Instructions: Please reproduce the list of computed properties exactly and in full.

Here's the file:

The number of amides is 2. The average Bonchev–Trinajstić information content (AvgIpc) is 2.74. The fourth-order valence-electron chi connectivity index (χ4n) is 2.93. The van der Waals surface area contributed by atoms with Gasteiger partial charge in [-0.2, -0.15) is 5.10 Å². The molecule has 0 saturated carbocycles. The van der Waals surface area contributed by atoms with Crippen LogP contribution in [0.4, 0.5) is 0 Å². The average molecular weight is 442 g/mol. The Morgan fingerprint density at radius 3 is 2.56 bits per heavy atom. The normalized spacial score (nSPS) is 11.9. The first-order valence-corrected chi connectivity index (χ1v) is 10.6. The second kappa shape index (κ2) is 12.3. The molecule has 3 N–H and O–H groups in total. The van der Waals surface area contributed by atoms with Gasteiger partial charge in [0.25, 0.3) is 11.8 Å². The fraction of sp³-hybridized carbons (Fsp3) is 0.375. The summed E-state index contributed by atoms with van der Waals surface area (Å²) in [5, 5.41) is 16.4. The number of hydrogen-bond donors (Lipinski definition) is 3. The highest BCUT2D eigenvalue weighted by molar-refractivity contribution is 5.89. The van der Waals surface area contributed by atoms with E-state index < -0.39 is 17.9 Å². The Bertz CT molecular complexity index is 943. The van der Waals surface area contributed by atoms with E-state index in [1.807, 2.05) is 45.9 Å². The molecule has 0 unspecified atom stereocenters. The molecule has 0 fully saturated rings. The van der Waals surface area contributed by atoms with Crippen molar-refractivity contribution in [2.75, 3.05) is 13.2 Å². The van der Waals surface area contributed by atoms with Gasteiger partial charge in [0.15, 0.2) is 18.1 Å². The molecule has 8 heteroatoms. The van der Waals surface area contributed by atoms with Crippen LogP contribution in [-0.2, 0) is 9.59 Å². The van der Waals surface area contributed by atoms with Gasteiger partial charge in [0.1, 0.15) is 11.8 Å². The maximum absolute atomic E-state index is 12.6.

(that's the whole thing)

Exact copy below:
The number of amides is 2. The average Bonchev–Trinajstić information content (AvgIpc) is 2.74. The fourth-order valence-electron chi connectivity index (χ4n) is 2.93. The van der Waals surface area contributed by atoms with Gasteiger partial charge in [-0.2, -0.15) is 5.10 Å². The molecule has 0 saturated carbocycles. The van der Waals surface area contributed by atoms with Crippen LogP contribution in [0.4, 0.5) is 0 Å². The average molecular weight is 442 g/mol. The Morgan fingerprint density at radius 3 is 2.56 bits per heavy atom. The normalized spacial score (nSPS) is 11.9. The first-order valence-corrected chi connectivity index (χ1v) is 10.6. The second kappa shape index (κ2) is 12.3. The molecule has 3 N–H and O–H groups in total. The van der Waals surface area contributed by atoms with Gasteiger partial charge in [0.25, 0.3) is 11.8 Å². The fraction of sp³-hybridized carbons (Fsp3) is 0.375. The summed E-state index contributed by atoms with van der Waals surface area (Å²) in [5, 5.41) is 16.4. The number of hydrogen-bond donors (Lipinski definition) is 3. The highest BCUT2D eigenvalue weighted by molar-refractivity contribution is 5.89. The van der Waals surface area contributed by atoms with E-state index < -0.39 is 17.9 Å². The Bertz CT molecular complexity index is 943. The van der Waals surface area contributed by atoms with E-state index in [1.807, 2.05) is 45.9 Å². The molecule has 0 unspecified atom stereocenters. The molecule has 0 fully saturated rings. The van der Waals surface area contributed by atoms with Crippen molar-refractivity contribution in [2.75, 3.05) is 13.2 Å². The van der Waals surface area contributed by atoms with Gasteiger partial charge in [0.15, 0.2) is 18.1 Å². The molecule has 8 heteroatoms. The van der Waals surface area contributed by atoms with Crippen LogP contribution in [-0.2, 0) is 9.59 Å². The van der Waals surface area contributed by atoms with Gasteiger partial charge in [0.1, 0.15) is 11.8 Å². The maximum absolute atomic E-state index is 12.6.